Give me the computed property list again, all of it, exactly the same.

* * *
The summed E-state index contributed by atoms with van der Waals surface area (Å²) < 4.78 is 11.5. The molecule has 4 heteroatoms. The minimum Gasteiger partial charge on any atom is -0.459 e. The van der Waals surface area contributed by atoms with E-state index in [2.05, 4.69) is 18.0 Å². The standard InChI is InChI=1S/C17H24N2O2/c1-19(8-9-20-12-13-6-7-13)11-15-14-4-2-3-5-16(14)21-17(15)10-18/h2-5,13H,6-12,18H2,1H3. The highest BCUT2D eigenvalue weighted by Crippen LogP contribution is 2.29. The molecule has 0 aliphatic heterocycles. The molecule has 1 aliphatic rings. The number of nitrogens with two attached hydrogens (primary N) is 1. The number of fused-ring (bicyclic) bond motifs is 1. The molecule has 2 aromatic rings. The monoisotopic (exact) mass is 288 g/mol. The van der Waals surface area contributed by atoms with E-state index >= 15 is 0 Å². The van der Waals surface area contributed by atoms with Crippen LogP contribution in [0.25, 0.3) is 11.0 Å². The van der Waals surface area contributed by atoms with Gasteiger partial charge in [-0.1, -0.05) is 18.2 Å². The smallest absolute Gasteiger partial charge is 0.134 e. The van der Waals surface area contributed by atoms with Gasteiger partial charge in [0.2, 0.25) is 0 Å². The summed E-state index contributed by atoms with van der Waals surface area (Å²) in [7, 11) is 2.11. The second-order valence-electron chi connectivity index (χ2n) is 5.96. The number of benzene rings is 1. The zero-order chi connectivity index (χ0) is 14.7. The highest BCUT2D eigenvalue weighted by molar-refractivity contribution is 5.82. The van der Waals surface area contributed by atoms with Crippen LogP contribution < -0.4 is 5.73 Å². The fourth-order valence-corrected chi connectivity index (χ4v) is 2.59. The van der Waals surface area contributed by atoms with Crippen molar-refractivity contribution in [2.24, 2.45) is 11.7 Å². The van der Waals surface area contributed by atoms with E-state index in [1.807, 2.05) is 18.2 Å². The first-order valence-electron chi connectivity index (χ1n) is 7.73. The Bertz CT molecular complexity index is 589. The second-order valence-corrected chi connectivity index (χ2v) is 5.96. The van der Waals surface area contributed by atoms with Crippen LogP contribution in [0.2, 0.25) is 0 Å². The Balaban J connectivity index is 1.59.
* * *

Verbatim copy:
The summed E-state index contributed by atoms with van der Waals surface area (Å²) < 4.78 is 11.5. The molecule has 4 heteroatoms. The minimum Gasteiger partial charge on any atom is -0.459 e. The van der Waals surface area contributed by atoms with E-state index in [2.05, 4.69) is 18.0 Å². The standard InChI is InChI=1S/C17H24N2O2/c1-19(8-9-20-12-13-6-7-13)11-15-14-4-2-3-5-16(14)21-17(15)10-18/h2-5,13H,6-12,18H2,1H3. The highest BCUT2D eigenvalue weighted by Crippen LogP contribution is 2.29. The molecule has 0 aliphatic heterocycles. The molecule has 1 aliphatic rings. The number of nitrogens with two attached hydrogens (primary N) is 1. The number of fused-ring (bicyclic) bond motifs is 1. The molecule has 2 aromatic rings. The monoisotopic (exact) mass is 288 g/mol. The van der Waals surface area contributed by atoms with E-state index >= 15 is 0 Å². The van der Waals surface area contributed by atoms with Crippen LogP contribution in [0.25, 0.3) is 11.0 Å². The van der Waals surface area contributed by atoms with Gasteiger partial charge in [-0.1, -0.05) is 18.2 Å². The smallest absolute Gasteiger partial charge is 0.134 e. The van der Waals surface area contributed by atoms with Gasteiger partial charge in [0.2, 0.25) is 0 Å². The summed E-state index contributed by atoms with van der Waals surface area (Å²) in [7, 11) is 2.11. The second-order valence-electron chi connectivity index (χ2n) is 5.96. The number of benzene rings is 1. The zero-order chi connectivity index (χ0) is 14.7. The highest BCUT2D eigenvalue weighted by molar-refractivity contribution is 5.82. The van der Waals surface area contributed by atoms with Crippen LogP contribution < -0.4 is 5.73 Å². The fourth-order valence-corrected chi connectivity index (χ4v) is 2.59. The van der Waals surface area contributed by atoms with Crippen molar-refractivity contribution in [2.24, 2.45) is 11.7 Å². The van der Waals surface area contributed by atoms with E-state index in [1.807, 2.05) is 18.2 Å². The first-order valence-electron chi connectivity index (χ1n) is 7.73. The Bertz CT molecular complexity index is 589. The second-order valence-corrected chi connectivity index (χ2v) is 5.96. The van der Waals surface area contributed by atoms with Crippen LogP contribution in [0.2, 0.25) is 0 Å². The Balaban J connectivity index is 1.59.